Games No Boon To Farm Family
| ALBERTVILLE, FRANCE
CRUNCHING through snow and ice on her way to the family farm's milk barn, Georgette Rigoletti points to a half-built chalet-style house under construction just beyond her pasture.
"We used to work that field, too," says Mrs. Rigoletti, who with her husband, Hubert, keeps 17 Holstein cows milked and happy in the mountains above Albertville. "But now it's one more of so many we've lost."
Savoie officials who tout the Olympic Games as a unique opportunity for the region also like to say the future depends on maintaining Savoie's "authentic identity." But for families like the Rigolettis, struggling to keep a small farm alive amidst encroaching development, those words ring hollow.
"There were nearly 200 milk farmers in the Albertville region 10 years ago," says Mr. Rigoletti, "and now we're 96. I can't say these Games have done a thing for us." His wife adds that "The politicians say they're concerned about us, but all their actions are focused on tourism."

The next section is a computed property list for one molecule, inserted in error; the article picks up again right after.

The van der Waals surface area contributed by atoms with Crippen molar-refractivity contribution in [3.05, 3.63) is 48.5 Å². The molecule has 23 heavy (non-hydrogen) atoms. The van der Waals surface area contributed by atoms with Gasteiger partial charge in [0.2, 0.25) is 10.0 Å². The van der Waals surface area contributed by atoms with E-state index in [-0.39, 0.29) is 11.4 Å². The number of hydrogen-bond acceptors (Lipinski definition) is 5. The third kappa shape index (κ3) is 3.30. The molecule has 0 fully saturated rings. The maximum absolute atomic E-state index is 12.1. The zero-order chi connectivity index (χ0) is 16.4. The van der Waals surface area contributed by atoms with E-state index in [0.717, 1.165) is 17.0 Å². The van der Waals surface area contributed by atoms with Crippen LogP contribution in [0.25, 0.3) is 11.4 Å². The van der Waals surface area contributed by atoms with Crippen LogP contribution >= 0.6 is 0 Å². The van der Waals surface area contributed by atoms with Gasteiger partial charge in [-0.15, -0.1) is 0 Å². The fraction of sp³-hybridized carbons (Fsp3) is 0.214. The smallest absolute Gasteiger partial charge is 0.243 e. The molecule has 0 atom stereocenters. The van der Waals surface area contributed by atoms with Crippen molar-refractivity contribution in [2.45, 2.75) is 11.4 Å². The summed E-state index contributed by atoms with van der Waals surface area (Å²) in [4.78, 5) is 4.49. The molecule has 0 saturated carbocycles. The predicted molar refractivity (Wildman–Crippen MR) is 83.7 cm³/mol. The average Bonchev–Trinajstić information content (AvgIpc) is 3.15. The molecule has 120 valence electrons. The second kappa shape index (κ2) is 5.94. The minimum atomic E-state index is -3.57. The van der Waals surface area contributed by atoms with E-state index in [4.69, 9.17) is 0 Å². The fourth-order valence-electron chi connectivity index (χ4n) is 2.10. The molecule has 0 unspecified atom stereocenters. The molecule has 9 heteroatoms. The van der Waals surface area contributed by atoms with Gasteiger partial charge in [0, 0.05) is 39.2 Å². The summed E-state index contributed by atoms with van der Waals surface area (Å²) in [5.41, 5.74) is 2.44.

The Rigolettis work about 50 acres spread out over 40 separate parcels, most of them rented. One by one, the small fields they rent are being sold for housing. "Pretty soon we'll be left with only the steepest land," says Mrs. Rigoletti. "You can't build on that, but the cows can't graze there, either."
Like almost all the milk producers around him, Mr. Rigoletti is a part-time farmer, holding down a full-time job at a nearby metals plant. If he keeps the family farm running, it's as much for tradition as for what it pays. But he's not sure how long he'll be able to stay in business.
Albertville's milk cooperative, of which Rigoletti was president, was recently forced to close. Milkers will have to work with another cooperative 30 miles away in Chambery.
Another problem is that Rigoletti and other Albertville farmers switched to Holsteins from traditional Alpine breeds because they produce more milk. But producers of the region's well-known traditional cheeses do not accept the "foreign" Holstein cows' milk.
"Our future here is not bright," says Mr. Rigoletti. "But when we're gone I don't know what they'll do to keep the remaining fields tended.
"I guess," he adds with a sardonic chuckle, "they'll have to hire gardeners."